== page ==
It is important to note that the elastic loops 14, 16, 18 and 20 are suitably expandable so as to exert a small pressure on the respective temples of the eyeglasses. However, since this pressure is coming from opposite sides of the respective temples (by the placement of the elastic loops on either the forward edge 22 or the rearward edge 24), damage to the wire rim temples is effectively avoided. Unlike the prior art, this opposite placement of elastic loops avoids distortion or bending of the fragile wire rim eyeglasses. This particular placement of the respective loops 14, 16, 18 and 20 will also assure that the panel 12 will assume an arcuate shape extending above and spaced from the top edge of the rim of the eyeglasses while also being spaced outwardly from the forehead of the wearer.
FIG. 2 shows the top surface 32 of the panel 12 of the sun visor 10. The panel 12 will generally have a planar construction prior to installation on the eyeglasses. The top surface 32 can have a suitable area 33 for the placement of decoration and/or advertising indicia.
FIG. 3 shows the manner of attachment of the eyeglasses 34 to the sun visor 10. The eyeglasses 34 includes a frame 36 suitable for receiving lenses 38 and 40 therein. The frame 36 has a top edge 42 which will be spaced from the bottom surface 30 of the panel 12 of the sun visor 10. The eyeglasses 34 also have temples 44 and 46 extending from the frame 36. In the preferred embodiment of the present, invention, the frame 36 and the temples 44 and 46 will be of a wire-like construction.
It can be seen that the first temple 44 is received by the first elastic loop 14 and the second elastic loop 16. Since the elastic loops 14 and 16 are in close proximity to each other, the pressure applied to the wire material of the temple 44 is counterbalanced so as to avoid deformation or bending of the temple 44. Similarly, the temple 46 is received within the third elastic loop 18 and the fourth elastic loop 20. In this manner, the visor 10 is securely placed upon the eyeglasses 34.
FIG. 4 shows the manner in which the visor 10 resides above the lenses 38 and 40 of the eyeglasses 34. The panel 12 of the sun visor 10 will assume a rather curved or arcuate configuration above the top of the lenses 38 and 40. The sun visor 10 extends outwardly a sufficient distance from the lenses 38 and 40 so as to provide adequate sun shielding capability. The arcuate shape of the sun visor 10 will avoid any hair mussing or skin marking caused by the rearward edge 24. Temples 44 and 46 extend outwardly beyond the rearward edge 24 of the panel 12.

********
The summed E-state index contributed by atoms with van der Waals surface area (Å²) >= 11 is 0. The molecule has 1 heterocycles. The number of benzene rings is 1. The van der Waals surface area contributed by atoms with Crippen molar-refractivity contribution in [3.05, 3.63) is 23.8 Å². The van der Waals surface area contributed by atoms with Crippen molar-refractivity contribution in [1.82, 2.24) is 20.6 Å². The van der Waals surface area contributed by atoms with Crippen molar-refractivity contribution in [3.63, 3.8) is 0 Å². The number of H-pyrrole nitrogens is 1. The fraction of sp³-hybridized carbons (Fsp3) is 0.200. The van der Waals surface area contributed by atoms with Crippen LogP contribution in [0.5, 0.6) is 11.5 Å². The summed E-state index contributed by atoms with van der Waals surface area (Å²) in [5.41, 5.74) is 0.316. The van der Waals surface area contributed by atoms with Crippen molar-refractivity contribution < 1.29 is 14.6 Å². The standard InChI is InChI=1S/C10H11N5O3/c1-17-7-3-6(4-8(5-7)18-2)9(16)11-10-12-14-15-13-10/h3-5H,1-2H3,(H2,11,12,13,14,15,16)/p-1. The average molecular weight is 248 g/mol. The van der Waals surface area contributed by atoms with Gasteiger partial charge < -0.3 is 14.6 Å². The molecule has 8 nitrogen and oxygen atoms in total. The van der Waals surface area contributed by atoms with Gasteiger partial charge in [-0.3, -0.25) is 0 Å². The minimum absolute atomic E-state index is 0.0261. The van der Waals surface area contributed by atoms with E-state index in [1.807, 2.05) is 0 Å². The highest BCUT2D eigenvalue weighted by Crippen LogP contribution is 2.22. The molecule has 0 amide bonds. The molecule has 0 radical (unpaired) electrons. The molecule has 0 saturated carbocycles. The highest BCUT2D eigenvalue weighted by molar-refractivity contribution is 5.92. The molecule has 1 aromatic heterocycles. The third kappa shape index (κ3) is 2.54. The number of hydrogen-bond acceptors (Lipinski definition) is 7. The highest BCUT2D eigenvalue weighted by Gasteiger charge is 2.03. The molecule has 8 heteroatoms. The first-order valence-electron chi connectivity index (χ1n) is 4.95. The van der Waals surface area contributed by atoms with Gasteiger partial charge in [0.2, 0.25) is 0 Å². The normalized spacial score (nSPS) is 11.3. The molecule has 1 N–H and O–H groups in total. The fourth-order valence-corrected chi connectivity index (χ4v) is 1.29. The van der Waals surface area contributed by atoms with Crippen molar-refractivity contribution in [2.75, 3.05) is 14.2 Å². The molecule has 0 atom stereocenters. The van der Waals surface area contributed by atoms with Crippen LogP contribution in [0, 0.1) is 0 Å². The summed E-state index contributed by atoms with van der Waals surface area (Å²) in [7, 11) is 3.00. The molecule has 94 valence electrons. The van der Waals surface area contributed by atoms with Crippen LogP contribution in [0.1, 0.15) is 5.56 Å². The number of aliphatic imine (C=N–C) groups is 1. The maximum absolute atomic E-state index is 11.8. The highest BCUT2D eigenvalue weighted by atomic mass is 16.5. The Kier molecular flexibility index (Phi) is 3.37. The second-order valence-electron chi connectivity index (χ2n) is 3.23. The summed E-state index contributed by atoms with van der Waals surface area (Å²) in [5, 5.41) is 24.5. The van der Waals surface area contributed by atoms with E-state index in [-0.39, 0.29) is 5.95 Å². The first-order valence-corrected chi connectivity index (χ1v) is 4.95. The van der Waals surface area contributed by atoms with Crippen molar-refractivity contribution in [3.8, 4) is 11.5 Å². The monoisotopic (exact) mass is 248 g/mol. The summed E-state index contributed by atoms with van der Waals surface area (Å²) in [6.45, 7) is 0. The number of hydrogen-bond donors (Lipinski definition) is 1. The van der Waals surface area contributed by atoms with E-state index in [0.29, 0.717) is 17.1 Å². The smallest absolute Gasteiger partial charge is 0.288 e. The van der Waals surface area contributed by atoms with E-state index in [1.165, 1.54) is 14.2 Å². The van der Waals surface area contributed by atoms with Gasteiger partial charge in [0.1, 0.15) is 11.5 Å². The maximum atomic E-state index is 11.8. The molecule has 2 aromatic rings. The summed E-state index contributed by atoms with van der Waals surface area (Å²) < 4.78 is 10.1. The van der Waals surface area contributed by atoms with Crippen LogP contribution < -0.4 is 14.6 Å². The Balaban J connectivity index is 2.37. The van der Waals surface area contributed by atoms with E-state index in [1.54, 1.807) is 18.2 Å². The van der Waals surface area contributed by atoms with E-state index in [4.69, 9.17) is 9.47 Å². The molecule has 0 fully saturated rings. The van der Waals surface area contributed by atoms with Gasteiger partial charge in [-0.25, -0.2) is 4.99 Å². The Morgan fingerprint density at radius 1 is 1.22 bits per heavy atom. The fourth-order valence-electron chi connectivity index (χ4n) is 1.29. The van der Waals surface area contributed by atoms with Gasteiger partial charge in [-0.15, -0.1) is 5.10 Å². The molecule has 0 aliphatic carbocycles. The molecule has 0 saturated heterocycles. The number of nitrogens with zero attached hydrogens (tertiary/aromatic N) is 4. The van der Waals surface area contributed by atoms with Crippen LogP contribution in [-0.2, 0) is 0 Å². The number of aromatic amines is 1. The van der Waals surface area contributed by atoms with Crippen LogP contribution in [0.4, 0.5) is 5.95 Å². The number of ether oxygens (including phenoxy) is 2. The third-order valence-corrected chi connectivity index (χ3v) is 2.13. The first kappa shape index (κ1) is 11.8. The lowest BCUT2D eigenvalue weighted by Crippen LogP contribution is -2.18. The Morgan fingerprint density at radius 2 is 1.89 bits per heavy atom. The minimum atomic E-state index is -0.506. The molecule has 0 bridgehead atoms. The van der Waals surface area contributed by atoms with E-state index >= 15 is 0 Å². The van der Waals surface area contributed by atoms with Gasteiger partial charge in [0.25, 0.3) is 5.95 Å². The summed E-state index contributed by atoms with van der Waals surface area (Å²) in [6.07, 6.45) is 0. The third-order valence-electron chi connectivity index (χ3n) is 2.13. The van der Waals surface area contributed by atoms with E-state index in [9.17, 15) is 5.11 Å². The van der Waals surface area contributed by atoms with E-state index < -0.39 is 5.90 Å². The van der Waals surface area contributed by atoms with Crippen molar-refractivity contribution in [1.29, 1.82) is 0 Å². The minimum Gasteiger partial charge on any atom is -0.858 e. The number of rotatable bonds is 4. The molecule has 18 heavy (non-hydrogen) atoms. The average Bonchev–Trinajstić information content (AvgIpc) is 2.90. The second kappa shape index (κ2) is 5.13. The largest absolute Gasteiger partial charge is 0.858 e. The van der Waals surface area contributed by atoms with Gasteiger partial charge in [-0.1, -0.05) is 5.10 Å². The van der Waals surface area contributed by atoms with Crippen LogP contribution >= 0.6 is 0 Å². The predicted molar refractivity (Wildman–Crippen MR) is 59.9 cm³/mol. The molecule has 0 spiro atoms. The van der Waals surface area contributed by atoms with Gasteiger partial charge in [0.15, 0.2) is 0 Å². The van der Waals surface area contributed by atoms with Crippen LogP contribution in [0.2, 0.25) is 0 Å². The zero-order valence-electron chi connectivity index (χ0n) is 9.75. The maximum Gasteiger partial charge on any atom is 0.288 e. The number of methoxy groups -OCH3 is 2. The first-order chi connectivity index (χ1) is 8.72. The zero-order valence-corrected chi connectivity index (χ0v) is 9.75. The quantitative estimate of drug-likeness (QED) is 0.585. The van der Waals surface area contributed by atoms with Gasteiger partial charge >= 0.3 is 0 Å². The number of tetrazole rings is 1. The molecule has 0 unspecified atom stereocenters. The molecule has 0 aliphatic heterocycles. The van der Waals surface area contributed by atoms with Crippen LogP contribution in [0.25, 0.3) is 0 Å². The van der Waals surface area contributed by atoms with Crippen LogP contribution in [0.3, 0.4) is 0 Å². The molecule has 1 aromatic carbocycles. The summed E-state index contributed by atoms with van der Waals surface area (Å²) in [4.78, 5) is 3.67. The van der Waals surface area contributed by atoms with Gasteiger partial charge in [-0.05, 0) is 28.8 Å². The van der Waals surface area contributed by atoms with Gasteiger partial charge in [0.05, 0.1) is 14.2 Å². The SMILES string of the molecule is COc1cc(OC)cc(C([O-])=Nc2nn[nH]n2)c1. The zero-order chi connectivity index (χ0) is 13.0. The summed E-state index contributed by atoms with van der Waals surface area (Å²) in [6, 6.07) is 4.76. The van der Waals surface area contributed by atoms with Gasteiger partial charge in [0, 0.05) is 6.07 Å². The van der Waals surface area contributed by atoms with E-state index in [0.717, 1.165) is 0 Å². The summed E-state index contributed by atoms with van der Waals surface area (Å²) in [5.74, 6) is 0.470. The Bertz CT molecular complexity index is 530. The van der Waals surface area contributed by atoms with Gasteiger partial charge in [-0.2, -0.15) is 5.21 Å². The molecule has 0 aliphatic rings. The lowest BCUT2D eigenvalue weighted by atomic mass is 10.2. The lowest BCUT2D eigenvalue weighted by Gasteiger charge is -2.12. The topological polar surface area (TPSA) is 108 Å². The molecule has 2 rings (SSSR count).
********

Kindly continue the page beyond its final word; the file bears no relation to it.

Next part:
FIG. 5 also shows the sun visor 10 as applied to a different set of eyeglasses 50. Eyeglasses 50 can be of a rigid frame construction, such as horn rim eyeglasses. The respective elastic loops on the panel 12 of the sun visor 10 can be placed around the temples 52 and 54 of eyeglasses 50 in the same manner as with wire rim glasses. In FIG. 5, it can be seen that the rearward edge 24 extends above the top of the frame 56 in a curved manner. The specific positioning of the elastic loops 14, 16, 18 and 20 will, surprisingly, assure that the panel 12 of the sun visor 10 takes on this arcuate shape. This arcuate shape enhances the appearance of the sun visor 10 and adds strength and rigidity to the sun visor 10.
The foregoing disclosure and description of the invention is illustrative and explanatory thereof. Various changes in the details of the illustrated construction can be made within the scope of the present claims without departing from the true spirit of the invention. The present invention should only be limited by the following claims and their legal equivalents.
|Cited Patent||Filing date||Publication date||Applicant||Title|
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|Citing Patent||Filing date||Publication date||Applicant||Title|
|US8485660||Sep 23, 2011||Jul 16, 2013||Solergy Sunglasses, Inc.||Eyewear frame including visor|
|US9027165||Aug 15, 2011||May 12, 2015||Paul David Cunningham||Hat systems|
|US20080083046 *||Oct 4, 2007||Apr 10, 2008||Matthias Gordon K||Apparel advertising sun visor|
|US20110314580 *||Jun 24, 2010||Dec 29, 2011||Radomir Vach||Headgear with means for retaining eyewear|
|USD768761 *||Oct 7, 2014||Oct 11, 2016||Helen Hill||Visor|
|U.S. Classification||2/13, 2/12, 2/209.13, 351/155|
|Aug 9, 2007||FPAY||Fee payment|
Year of fee payment: 4
|Sep 19, 2011||FPAY||Fee payment|
Year of fee payment: 8
|Nov 6, 2015||REMI||Maintenance fee reminder mailed|
|Mar 30, 2016||LAPS||Lapse for failure to pay maintenance fees|
|May 17, 2016||FP||Expired due to failure to pay maintenance fee|
Effective date: 20160330